Junior jobs minister John Halligan wants tax breaks for middle-income workers on salaries up to €80,000.
He says they are the ones feeding the economy, but that some of them are “struggling”.
The Independent Alliance minister says some middle-income earners are seeking help from the likes of St Vincent de Paul and deserve relief in the upcoming budget.
The comments, from the former Workers’ Party politician, are likely to spark debate about whether the limited resources in the budget are spent on tax breaks or cash-starved services. In an interview with the Irish Examiner, the Waterford TD said tax cuts would filter middle-income earners’ spending back into the economy. He says this is a socialist philosophy.
“If you take people on social welfare and low incomes, it is essential spending,” said Mr Halligan. “They are not the people who can afford to change their cars, buy their clothes, go to restaurants as much as they would like to do.
“So, we have to make it possible for all these people, in that middle group, and I would say that middle group is up to about €80,000, allow for some tax cuts and you get the money back into the economy. You don’t hit the middle. Why should you hit the middle? The middle are the people who are suffering the most. You go to the St Vincent de Paul and talk to them around Christmas. Is it all people that they help who are on low incomes? No.
“I know people with reasonable wages, €40,000 and €50,000, who are struggling at the end of the month, struggling. These are the people who keep our system alive, here in the country.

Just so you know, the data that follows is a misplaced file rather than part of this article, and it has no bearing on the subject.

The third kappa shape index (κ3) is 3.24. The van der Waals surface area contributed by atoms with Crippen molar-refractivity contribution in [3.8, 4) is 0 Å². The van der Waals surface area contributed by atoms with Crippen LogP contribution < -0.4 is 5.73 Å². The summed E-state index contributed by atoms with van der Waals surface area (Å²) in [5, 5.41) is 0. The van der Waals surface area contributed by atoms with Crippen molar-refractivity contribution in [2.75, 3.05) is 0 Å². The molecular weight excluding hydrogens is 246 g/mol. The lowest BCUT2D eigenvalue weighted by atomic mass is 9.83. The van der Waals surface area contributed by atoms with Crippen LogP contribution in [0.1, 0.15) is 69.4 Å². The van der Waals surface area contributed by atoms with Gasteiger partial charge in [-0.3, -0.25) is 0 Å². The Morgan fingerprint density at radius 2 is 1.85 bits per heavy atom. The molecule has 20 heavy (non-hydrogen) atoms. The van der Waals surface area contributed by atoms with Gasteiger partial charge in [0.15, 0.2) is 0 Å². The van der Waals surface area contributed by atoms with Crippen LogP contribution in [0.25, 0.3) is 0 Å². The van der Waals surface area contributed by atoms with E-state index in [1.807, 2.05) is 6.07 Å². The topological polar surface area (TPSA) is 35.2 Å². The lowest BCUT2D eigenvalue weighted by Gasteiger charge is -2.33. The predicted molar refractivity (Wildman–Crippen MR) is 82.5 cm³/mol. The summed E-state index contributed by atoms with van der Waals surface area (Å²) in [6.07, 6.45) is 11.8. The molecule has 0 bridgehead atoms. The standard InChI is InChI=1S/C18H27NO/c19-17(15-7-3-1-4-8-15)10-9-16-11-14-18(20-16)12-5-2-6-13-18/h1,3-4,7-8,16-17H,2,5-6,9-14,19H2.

“But there’s lots of multi-millionaires who don’t pay anything or probably don’t pay enough.”
There is strong speculation that October’s budget will further reduce the universal social charge and increase tax equalisation for the self-employed.
Taoiseach Leo Varadkar says he wants to merge USC and PRSI payments in the long-run. Officials are believed to be looking at raising the USC entry level from €13,000 to €18,000.
Rates last year were cut by half a per cent, so that someone earning €70,000 saved just €250 a year. But this measure cost over €300m.
Mr Varadkar, who says he represents ‘middle Ireland’, has said he will raise the take-home pay of 2m people who “get up every day”.
However, the money to fund tax cuts must be found somewhere. Cuts to existing spending, or ‘hidden fiscal space’, may free up funds, and Finance Minister Paschal Donohoe has suggested that individual ministers look at their own saving options to open up possibilities.
Spending on tax cuts will have to compete with other demands, including demands for rises in pensions, welfare payments, and weekly amounts for carers or the disabled.
Mr Halligan, who oversees training and skills for workers, said middle-income earners were supplementing welfare and disability payments.
“It’s the middle-income groups that keep this country God-damn ticking over,” he said. “Where is the tax coming from to pay those on social welfare, to pay those on low incomes? They can’t spend. So what are we going to say, that we continually crucify the middle income?”
Any preference by the Fine Gael-Independent Alliance coalition for tax cuts will have to be backed by Fianna Fáil, under the confidence-and-supply deal.
It is believed that Fianna Fáil leader Micheál Martin favours another half-per-cent cut to rates impacting on middle-income earners.
However, despite the political appetite to slash taxes, the European Commission’s recent post-bailout report warned that Ireland’s tax base is narrow. It said that USC should be kept and the tax base should be broadened.
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